2. 1) There are more lines like that too: 2) Also, there is one other person whose "heart had turned to stone": I take this as more supporting evidence that Jon will die and be resurrected. 3) The Red Dragon and the Gold, Fire and Blood I got a copper says our wee Aegon, the noblest lad that ever lived, changes the color of the dragon on his banners from red to green. And/or Dany could introduce this variation to her sigil: Interestingly, golden flames were on Prince Aerion's personal arms:
  3. George said back in 2014 that D&D correctly guessed the identity of Jon's mother: Benioff and Weiss later said that during that meeting you asked them who they think Jon Snow’s mother was, which is one of the earliest — and seemingly one of the central — mysteries in A Song of Ice and Fire.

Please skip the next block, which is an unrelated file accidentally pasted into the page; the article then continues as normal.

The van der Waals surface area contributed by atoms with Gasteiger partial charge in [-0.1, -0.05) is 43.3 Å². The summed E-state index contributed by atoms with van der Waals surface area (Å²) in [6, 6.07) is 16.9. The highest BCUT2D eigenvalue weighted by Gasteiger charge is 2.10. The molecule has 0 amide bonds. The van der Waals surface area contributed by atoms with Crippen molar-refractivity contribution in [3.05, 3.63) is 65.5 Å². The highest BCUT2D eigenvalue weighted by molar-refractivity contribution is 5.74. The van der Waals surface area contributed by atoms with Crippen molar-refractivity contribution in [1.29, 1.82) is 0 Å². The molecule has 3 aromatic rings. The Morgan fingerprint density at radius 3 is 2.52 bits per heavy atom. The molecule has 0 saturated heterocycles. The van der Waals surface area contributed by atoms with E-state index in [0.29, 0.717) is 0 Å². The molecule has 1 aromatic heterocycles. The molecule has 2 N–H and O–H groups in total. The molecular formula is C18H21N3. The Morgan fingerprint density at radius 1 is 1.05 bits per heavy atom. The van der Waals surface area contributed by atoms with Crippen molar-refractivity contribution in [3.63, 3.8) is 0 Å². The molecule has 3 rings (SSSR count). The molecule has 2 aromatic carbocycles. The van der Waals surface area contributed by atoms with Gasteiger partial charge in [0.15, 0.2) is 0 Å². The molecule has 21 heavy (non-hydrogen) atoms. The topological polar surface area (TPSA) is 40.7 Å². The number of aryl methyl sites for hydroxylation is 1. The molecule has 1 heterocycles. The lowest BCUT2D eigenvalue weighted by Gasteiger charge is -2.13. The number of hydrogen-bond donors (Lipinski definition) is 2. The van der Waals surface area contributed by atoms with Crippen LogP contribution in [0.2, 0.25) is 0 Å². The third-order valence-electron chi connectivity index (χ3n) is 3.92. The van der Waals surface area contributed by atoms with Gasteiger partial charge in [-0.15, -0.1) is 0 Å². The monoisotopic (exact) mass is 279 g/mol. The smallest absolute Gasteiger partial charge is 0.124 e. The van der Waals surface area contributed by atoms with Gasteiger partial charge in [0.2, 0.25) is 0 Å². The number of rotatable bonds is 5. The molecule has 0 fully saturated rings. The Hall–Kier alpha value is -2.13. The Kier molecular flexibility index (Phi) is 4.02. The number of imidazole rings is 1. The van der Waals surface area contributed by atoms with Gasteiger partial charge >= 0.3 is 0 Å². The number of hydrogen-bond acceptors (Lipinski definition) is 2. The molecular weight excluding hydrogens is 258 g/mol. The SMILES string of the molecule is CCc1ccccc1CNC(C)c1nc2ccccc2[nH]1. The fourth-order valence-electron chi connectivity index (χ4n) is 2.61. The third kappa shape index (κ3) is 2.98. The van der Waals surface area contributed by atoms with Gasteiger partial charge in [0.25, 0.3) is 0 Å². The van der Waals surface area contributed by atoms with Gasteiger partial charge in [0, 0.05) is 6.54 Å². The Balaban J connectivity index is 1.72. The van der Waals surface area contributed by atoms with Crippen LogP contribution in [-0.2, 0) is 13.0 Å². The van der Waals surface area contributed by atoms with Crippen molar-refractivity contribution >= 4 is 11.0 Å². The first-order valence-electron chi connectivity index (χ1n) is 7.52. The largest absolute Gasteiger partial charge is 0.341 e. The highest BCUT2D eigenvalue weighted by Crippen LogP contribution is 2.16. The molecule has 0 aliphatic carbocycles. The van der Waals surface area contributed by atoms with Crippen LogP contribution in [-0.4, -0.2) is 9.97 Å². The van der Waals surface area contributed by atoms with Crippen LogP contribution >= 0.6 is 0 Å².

I did ask that at one point, just to see how closely they’d read the text. Did they get it right?
 They answered correctly. Some readers, I think, would also ask who Jon Snow’s father truly is, even though Jon was always claimed to be Ned Stark’s bastard son.
 [Martin smiles] On this I shall not speak. I shall maintain my enigmatic silence, until I get to it in the books. -George R.R. Martin: The Complete Rolling Stone Interview, June 13, 2014